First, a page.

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Portugal’s peaceful protests

Catarina Cardoso and Isabel Baraona
Catarina Cardoso and Isabel Baraona

DISSATISFACTION CAN BE expressed in many ways, even through art. Art magazine Revista Biblia is not only a tribute to the 40-year anniversary of the Carnation Revolution in Portugal, but also a protest against the current austerity measures and an investment in the future.

Tiago Gomes walks onto the stage, where he is applauded by the small audience. In his lilting Portuguese, he presents the program of the poetry evening that is just about to begin. We are in a café called Sagrada Familia, on Avenida Duque de Loulé. The avenue is broad, but the sidewalks are almost empty. A few buildings appear to be abandoned, even though we are only a few minutes from the expensive hotel area of Lisbon.
Onstage, Gomes mentions the Troika and the current economic crisis. As he speaks, an old man in the bar starts crying without tears, as infants do, which makes people laugh, in slight discomfort. Then he turns to the audience and yells: “Are you laughing at the IMF?!” His beard is long, his face is dark from the sun and he is wearing a hoodie over his hair. He sits down, listens to Gomes reading poetry for a while, before he stands up and walks back out to the streets.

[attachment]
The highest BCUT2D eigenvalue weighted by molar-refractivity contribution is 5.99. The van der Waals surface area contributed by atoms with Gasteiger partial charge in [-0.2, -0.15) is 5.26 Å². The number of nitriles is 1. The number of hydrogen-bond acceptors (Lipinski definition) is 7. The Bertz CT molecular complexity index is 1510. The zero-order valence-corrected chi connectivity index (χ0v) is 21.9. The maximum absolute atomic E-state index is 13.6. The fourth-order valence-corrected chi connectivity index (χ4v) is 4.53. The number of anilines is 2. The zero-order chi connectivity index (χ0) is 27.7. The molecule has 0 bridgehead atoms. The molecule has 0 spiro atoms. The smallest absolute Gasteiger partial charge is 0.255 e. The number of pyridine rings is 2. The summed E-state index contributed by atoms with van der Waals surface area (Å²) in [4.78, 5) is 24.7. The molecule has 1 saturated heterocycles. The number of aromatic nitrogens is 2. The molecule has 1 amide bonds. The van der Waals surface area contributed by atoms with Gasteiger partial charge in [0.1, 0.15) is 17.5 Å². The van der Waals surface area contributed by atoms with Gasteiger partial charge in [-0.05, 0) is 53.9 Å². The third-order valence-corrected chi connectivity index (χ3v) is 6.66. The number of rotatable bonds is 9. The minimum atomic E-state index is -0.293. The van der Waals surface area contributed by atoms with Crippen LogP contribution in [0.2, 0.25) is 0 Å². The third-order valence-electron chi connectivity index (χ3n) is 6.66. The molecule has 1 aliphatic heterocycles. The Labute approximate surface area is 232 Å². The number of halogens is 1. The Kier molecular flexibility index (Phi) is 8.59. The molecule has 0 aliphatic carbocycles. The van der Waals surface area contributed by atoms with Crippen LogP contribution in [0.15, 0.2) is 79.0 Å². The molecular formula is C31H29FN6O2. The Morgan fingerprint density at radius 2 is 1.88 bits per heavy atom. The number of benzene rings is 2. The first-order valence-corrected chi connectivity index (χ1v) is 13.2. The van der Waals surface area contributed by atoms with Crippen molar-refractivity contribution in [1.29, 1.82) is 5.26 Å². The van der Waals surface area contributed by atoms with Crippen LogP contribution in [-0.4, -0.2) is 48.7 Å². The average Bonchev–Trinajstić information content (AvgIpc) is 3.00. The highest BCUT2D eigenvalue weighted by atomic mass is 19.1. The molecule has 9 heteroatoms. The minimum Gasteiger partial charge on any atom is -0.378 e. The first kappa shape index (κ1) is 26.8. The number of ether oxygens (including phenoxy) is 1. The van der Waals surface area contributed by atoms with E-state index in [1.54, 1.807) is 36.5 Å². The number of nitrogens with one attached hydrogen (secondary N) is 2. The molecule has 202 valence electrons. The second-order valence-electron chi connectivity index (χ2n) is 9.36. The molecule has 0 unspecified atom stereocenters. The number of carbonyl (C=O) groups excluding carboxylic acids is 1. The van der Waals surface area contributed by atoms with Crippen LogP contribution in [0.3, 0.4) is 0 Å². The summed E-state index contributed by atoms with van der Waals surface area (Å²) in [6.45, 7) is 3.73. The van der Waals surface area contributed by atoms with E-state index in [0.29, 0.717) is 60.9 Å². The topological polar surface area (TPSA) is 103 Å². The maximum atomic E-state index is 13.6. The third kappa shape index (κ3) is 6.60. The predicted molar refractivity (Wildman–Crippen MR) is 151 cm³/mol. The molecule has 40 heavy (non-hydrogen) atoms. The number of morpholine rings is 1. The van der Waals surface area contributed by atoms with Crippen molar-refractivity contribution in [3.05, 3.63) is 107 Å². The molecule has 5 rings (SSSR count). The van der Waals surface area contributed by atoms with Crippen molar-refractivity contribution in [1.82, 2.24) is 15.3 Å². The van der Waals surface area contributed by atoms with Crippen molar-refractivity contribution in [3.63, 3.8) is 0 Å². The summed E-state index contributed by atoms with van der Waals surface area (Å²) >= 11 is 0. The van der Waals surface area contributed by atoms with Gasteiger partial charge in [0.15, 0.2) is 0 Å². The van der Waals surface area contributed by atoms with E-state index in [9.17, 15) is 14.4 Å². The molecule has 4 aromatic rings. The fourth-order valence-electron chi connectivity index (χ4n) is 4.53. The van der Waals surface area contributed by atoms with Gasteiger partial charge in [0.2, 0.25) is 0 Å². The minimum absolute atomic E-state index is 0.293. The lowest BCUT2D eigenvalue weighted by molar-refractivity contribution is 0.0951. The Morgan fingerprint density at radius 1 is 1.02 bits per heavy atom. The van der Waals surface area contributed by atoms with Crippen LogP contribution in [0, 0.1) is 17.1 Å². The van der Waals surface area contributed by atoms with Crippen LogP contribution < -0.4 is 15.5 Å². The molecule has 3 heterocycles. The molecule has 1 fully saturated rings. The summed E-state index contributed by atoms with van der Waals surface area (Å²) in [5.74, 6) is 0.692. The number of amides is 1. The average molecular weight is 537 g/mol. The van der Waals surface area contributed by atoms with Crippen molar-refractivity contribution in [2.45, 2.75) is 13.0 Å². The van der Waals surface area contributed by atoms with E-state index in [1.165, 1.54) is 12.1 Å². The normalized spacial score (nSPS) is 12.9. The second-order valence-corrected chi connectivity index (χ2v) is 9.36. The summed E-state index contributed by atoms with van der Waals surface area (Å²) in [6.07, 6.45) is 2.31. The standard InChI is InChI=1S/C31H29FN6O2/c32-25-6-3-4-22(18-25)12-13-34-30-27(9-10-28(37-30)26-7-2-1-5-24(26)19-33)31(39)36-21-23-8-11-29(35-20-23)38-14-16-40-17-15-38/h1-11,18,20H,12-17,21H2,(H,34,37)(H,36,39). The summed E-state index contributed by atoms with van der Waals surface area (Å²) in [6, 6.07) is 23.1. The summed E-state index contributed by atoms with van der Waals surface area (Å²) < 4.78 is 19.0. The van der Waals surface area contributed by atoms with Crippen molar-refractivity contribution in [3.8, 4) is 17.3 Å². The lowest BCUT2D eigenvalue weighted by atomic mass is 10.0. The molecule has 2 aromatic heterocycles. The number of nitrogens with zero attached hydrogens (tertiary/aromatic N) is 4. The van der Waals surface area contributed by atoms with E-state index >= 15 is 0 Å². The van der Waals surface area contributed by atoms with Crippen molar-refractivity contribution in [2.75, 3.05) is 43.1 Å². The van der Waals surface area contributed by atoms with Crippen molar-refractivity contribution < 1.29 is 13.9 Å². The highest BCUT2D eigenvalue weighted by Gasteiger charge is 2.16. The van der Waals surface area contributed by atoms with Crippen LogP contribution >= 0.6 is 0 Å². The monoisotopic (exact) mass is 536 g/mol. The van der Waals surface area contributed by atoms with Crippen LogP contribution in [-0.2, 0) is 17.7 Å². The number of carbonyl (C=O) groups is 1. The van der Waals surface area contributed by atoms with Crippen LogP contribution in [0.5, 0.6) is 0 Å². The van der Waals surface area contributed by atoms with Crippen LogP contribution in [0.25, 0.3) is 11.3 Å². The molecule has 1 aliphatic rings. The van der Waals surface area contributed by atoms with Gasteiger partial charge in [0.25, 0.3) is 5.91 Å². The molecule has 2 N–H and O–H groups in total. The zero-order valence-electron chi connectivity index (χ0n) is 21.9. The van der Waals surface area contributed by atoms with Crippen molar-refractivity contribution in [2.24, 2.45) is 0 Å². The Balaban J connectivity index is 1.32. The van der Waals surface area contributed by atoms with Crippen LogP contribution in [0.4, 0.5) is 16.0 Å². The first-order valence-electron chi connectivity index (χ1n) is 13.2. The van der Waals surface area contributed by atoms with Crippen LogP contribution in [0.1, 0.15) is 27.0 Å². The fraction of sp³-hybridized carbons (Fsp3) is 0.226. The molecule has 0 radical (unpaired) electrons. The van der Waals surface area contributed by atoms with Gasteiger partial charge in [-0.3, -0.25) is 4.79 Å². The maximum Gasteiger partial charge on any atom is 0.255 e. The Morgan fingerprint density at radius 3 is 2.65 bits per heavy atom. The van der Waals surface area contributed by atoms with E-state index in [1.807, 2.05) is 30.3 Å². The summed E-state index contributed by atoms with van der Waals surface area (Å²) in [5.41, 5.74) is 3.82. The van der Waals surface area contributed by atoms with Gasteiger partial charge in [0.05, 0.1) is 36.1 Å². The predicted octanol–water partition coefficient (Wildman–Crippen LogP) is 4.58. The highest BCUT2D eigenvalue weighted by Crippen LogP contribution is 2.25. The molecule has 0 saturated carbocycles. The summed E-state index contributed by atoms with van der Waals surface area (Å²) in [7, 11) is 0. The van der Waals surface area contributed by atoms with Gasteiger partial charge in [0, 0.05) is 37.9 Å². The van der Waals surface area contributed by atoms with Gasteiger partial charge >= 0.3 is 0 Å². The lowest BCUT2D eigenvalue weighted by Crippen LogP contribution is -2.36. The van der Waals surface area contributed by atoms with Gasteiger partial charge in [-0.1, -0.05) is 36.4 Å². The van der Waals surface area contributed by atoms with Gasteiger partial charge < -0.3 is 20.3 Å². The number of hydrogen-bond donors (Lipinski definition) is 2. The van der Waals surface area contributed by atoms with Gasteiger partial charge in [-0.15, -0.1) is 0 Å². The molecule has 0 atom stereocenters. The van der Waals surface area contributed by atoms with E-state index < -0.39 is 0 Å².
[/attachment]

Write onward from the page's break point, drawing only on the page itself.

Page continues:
Peaceful protesting
His actions are not typically Portuguese. While the Greeks draw posters depicting Angela Merkel as a Nazi, and have held aggressive and sometimes violent protests, the Portuguese are more peaceful in their protesting. It is in their nature, they will explain if you ask. Even their significant Carnation Revolution in 1974 was fought with flowers, as they like to remind you.

But that doesn’t mean that there is nobody protesting. It just takes different forms. One of their forms of protest is the magazine Revista Biblia, an art magazine first published in 1996, and last in 2011, when “there wasn’t enough money to make it anymore,” Gomes explains. He is the founder of the magazine and is therefore happy to say that they will publish a new edition this year.

To take a stand
Revista Biblia will now be published again mainly because of the efforts of two women: Isabel Baraona and Catarina Figueiredo Cardoso. They got the idea to invest their own time and money and publish one more edition of Biblia in collaboration with Gomes. Because 2014 is the 40th anniversary, the magazine will be dedicated to the Carnation Revolution of April 25.